Today we look at the best and worst contract on the Jacksonville Jaguars
Best Contract: Sen’Derrick Marks
Last year the Jaguars were the most difficult team in the NFL to find a best contract on and were the only team where a rookie contract had to be used because of its unique structure. This year there are a few players to pick from as the team was active in free agency and made more than a few deals that should be considered as pretty solid moves.
The Jaguars are one of the teams in the NFL that is pushing a near all cash model in their roster construction, but it is very different than the all cash model used by the Tampa Bay Buccaneers. The Buccaneers usually use high guarantees to make up for the lack of signing bonuses, but the Jaguars have shied away from that and instead improve a players cash flow through the use of roster bonuses but for the most part guarantee nothing firmly outside of the first year of the contract, which can be a difficult thing to get players to accept.
Though Sen’Derrick Marks does not follow that model exactly (he received a $1 million signing bonus which was the only thing the Jaguars could do when they signed him late in 2013) it is a very flexible contract with good value at the position. The Jaguars guaranteed Marks $5 million with a first year payout of $5.025 million and for that locked up a 27 year old, improving defensive tackle for the next four years.
Marks first year payout is $875,000 less than Domata Peko’s in Cincinnati and $5.75 million less than Paul Soliai’s first year number in Atlanta. Those two are a bit more established but both are on the wrong side of thirty and received incredibly larger guarantees on a per year basis. Marks has the highest upside of three.
Jacksonville also maintains flexibility in the event he regresses and needs to be released with just $600,000 in dead money in 2015. This is a far better structure than negotiated by other teams for players like Kendall Lankford of the Rams or Earl Mitchell of the Dolphins. Marks can make up for it by performing well and earning some additional incentives, but the Jaguars pretty much beat the market with this contract extension.
Worst Contract: Marcedes Lewis
Lewis is a prime example of why draft status unfairly means so much even years after a draft occurs. Lewis was a late first round draft pick in 2006 and in general did nothing for four seasons. From 2007 thru 2009 Lewis averaged just under 37 receptions a year and 466 yards a season, numbers that at the time would have been around 20th or so in the league.
But in his contract season all the stars aligned for Lewis. Lewis would post career highs in receptions, yards, and, most importantly, touchdowns. His stat line was 58-700-10, numbers that pushed him in right into the top 10 and one of the best TD threats in the sport. The team was a respectable 8-8 and he seemed like an invaluable piece on a team that did not have much receiving talent. He made the Pro Bowl and next thing you know the Jaguars made him the team’s franchise player as the league headed for lockout.
Lewis would have been one of the rare younger players where the franchise tag made sense. Here was a “one hit wonder” so to speak and those players are the kind you should want to see it at least twice from before committing. But Lewis had that first round cache and when you have that all it takes is one season around contract time to hit the lottery and the Jaguars obliged.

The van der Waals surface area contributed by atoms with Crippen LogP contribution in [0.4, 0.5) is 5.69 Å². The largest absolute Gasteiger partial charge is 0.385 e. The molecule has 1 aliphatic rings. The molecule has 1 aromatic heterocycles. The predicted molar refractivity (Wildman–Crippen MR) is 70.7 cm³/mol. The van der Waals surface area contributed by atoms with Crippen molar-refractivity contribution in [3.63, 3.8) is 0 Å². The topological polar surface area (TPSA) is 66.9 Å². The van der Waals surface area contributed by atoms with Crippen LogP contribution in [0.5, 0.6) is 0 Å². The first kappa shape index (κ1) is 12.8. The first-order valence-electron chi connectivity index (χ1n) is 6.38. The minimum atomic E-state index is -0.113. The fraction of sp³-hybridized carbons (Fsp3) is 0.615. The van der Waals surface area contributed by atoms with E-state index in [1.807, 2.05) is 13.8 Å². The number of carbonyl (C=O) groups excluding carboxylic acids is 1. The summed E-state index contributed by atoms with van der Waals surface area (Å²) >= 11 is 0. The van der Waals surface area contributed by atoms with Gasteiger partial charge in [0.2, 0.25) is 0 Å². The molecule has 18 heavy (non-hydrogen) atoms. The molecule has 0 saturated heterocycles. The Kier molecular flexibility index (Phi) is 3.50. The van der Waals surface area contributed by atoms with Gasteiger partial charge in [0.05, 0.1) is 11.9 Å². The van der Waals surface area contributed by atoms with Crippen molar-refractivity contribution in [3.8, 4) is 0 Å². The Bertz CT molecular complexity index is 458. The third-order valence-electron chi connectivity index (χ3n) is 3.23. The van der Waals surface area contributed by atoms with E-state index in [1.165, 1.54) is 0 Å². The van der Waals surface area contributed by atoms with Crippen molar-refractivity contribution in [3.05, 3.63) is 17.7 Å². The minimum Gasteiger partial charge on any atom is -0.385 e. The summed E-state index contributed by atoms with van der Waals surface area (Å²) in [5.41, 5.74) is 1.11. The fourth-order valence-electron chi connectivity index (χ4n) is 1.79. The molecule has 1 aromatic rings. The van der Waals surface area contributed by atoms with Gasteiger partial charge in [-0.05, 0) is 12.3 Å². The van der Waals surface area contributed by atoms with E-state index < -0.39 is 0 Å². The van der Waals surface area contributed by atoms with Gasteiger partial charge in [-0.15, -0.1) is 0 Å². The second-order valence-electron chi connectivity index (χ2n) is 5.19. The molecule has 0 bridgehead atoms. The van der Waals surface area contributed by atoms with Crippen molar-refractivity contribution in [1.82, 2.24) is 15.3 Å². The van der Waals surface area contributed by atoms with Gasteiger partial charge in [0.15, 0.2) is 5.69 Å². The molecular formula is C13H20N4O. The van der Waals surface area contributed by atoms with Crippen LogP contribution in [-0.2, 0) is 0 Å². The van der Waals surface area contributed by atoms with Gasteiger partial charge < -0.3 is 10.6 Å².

Lewis’ 5 year deal averaged $6.8 million a year and the fully guaranteed portion of the contract was $8.65 million. There was another $3 million in a virtually guaranteed roster bonus plus $4.2 million in a second year rolling guarantee that was essentially fully guarantee for all intents and purposes putting the full guarantee around $14 million, right at the upper echelon of the position. Not only that but the Jaguars put incentives in the contract to reward Lewis further for performance and honors.
With the big extension in place Lewis fell right back into his normal track. In 2011 and 2012 he averaged 45-500-2 and fell to 359 yards with just 11 games in 2013. Sure he can block a little bit but you don’t pay tight ends for that anymore. Lewis still has $2.8 million in dead money sitting in his contract and this ranks as one of the all time contract blunders in the NFL. How he is still on the team in 2014 set to make $6.85 million, 4th in the NFL at the position (behind only a first round rookie, free agent signing, and a franchise player), is a mystery to me and I have to imagine to him as well.
2013’s Best and Worst Jaguars Contracts:
2013 Best Contract: Justin Blackmon (Serving indefinite suspension)
2013 Worst Contract: Marcedes Lewis (Remains starting tight end)
Jason is the founder of OTC and has been studying NFL contracts and the salary cap for over 15 years. Jason has co-authored two books about the NFL, Crunching Numbers and the Drafting Stage, which are widely circulated in the industry and hosts the OTC Podcast. Jason’s work has been featured in various publications including the Sporting News, Sports Illustrated, NFL Network and more. OTC is widely considered the leading authority on contract matters in the NFL.